woodwingPQ1James: In the interview that Gary Groth did with you for The Comics Journal in 1993, you speak of seeing “apparitions” as a child that sound very much like what are called eidetic images. They appear not usually superimposed on the external world (although obviously they can be) but often as if projected on the insides of eyelids. Brightly, even supernaturally colored, rapidly-shifting and morphing icons that feel alive and like they come from an alien world that yet is our own, but old or timeless, from shared ancestral memory perhaps. They are most usually associated with the psychedelic drugs—LSD, psilocybin, peyote etc. These sorts of visuals have also been associated with schizophrenia, I believe. You say you had a bad trip in your youth, but I didn’t see if you did acid more later. Did you begin to do these kind of artworks after acid or were they always in your artistic reservoir?

JW: It’s true, my early years were marked by psychic and sensory turmoil and confusion, including hallucinations and apparations. And I had a hard time telling what was real, or rather what wasn’t real. The hallucinations persisted but slowed in frequency…the last one was seven years ago. It was of a man standing at the end of our upstairs hallway in khaki pants and white shirt, with a leather harness that encircled his head. He was staring and grimacing in a really appalling way. And of course I was horribly shocked until it vanished and I realized it was just a neurological misfire, and the shock vanished also.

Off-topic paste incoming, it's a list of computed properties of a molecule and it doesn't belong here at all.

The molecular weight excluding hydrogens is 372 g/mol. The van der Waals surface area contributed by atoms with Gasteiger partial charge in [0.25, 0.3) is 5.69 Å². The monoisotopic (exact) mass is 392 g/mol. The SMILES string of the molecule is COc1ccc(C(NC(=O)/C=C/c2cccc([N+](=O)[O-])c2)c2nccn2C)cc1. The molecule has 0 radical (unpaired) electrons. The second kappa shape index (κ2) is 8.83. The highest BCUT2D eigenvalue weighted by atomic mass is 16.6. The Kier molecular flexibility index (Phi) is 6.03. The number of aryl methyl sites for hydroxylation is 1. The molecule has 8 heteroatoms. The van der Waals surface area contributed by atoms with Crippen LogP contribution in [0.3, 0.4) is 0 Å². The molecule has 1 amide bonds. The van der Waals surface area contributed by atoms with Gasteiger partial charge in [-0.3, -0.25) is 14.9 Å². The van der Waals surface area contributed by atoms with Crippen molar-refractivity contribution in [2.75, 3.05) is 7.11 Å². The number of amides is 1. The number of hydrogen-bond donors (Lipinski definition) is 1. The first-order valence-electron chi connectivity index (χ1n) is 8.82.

Eidetic images…I never heard that term before. I did have some experiences on LSD where I saw flat, vivid, decal-like, emblematic shapes that changed rapidly with a kind of didactic visual vocabulary that seemed to be saying something significant but incomprehensible.

LSD, psilocybin and other hallucinogens have provided me with many valuable hours of entertainment and insight, but the core of my work derives from something innate within me, which drugs have never really touched, let alone fed. Most of the JIM material was produced in my 30’s when I finally was able to draw well enough to capture my longstanding obsessions. The first few successful charcoal drawings I produced were like customized metaphysical porn for me… they enthralled me, actually gave me a kind of ecstasy. Well, jackpot, don’t you know. The Frank comics have always come from a different agency, one that has very little to do with my personal bugaboos